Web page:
World Water Day is celebrated every year on 22 March to evoke the importance of water consumption and its properties for every human being.
The United Nations indicates that this celebration aims to raise awareness about the global water crisis and the need to seek measures to address it so that we achieve the Sustainable Development Goal No. 6: Water and sanitation for all by 2030.
One of the biggest problems we face Globally is that exactly 2.2 billion people live without access to safe drinking water.
Water covers 70% of our planet’s surface and may seem like an unlimited resource. However, most of this water is virtually useless to humans because it is saltwater. It is not drinkable, nor can it be used to irrigate crops. Only 3.5% of the water on our planet is fresh. Of this, 70% is found in the polar ice caps in the form of ice, and the other 30% under the earth’s surface in underground wells: only 0.025% of drinking water is accessible.
Humans have up to 78% water at birth, and although we lose water as we mature, an adult body holds up to 60% of the precious liquid. The brain and heart are 73% water, and the lungs are about 83% water. The skin contains 64% water, the muscles, and kidneys 79%, and even the bones are watery: they are 31% water. It is incredible how we are so dependent on this precious commodity and unaware of its importance, as we have easy access to it daily.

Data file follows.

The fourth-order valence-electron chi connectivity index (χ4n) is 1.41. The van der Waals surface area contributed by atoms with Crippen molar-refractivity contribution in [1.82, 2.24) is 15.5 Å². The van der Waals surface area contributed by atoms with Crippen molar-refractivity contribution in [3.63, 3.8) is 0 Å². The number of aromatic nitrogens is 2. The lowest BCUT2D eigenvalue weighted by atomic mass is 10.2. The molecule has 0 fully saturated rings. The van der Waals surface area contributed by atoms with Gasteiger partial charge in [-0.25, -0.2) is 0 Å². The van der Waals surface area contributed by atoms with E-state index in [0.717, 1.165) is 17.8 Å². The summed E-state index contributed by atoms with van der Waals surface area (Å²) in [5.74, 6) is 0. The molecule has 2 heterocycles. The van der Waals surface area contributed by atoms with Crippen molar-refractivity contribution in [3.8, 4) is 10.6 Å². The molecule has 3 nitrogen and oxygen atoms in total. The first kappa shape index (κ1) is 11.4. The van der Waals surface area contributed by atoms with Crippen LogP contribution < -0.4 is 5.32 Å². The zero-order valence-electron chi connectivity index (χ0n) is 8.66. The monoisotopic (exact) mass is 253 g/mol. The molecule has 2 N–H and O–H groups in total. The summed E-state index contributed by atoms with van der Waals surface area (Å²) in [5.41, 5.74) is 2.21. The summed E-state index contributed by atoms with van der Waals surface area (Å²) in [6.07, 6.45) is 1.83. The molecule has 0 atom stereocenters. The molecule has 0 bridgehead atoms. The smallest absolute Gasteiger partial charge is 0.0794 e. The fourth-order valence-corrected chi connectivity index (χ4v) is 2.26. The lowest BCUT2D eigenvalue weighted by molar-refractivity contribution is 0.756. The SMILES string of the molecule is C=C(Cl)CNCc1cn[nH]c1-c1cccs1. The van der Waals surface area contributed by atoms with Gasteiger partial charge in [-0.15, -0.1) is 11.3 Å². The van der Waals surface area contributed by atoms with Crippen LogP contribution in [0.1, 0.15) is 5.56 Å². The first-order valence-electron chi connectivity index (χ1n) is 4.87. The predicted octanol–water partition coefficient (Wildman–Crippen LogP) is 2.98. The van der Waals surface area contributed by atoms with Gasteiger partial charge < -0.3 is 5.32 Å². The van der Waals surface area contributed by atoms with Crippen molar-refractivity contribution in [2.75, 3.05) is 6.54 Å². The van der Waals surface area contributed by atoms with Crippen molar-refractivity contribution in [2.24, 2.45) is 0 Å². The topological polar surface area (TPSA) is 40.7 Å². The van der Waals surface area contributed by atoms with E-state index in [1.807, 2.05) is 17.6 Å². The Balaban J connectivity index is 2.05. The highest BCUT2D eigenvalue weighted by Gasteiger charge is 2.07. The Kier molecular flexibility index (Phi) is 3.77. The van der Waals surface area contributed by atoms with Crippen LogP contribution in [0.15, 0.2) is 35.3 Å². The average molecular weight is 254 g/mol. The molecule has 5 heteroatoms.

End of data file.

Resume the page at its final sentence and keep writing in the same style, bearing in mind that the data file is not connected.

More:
This year’s theme for 2022 focuses on “groundwater, making the invisible visible.”
Groundwater is the water that lies beneath the earth’s surface and is essential because it supplies a large part of the world’s population. Like other elements of our planet, they are also threatened by pollution.
When precipitation occurs in rain or snow, some of the water percolates through the ground into impermeable rock, filling its pores and fissures and being stored in aquifers.
It supplies almost half of all the world’s drinking water, and about 43% of the water consumed is at risk. It is of vital importance to people in arid regions, as it is an essential water source during periods of drought. And it contributes to our ecosystem, as many different species depend on its richness.
The origin of most of the polluting processes in the environment are the following:
- Domestic wastewater: leaking sewage sewers that infiltrate the ground and sewage discharges cause point source pollution.
- Agricultural activities: excessive use of fertilizers and pesticides in agriculture or forestry practices can cause diffuse pollution.
- Livestock: animal defecation can cause point source pollution in the case of leaking storage systems when fertilization is not adequately treated.
- Solid waste and sewage sludge: poorly insulated landfills or landfills of surface deposited waste cause point source pollution when they reach the surface.
- Industrial and mining activities: industrial discharges, mines, and leaking petrol station tanks can also cause point source pollution.
As individuals and reasonable beings, one of the things we can do to make a difference is to use less water for luxury purposes. We all need to address the issue of groundwater depletion. Given the looming crisis of massive water shortages, we can take care of our ecosystem if we all do our part to use less water.
Water is used so freely that it is often part of outdoor decoration ideas and is used for major attractions such as amusement parks. As well as reducing the use of chemicals and disposing of them properly.
Water is the driving force of all nature.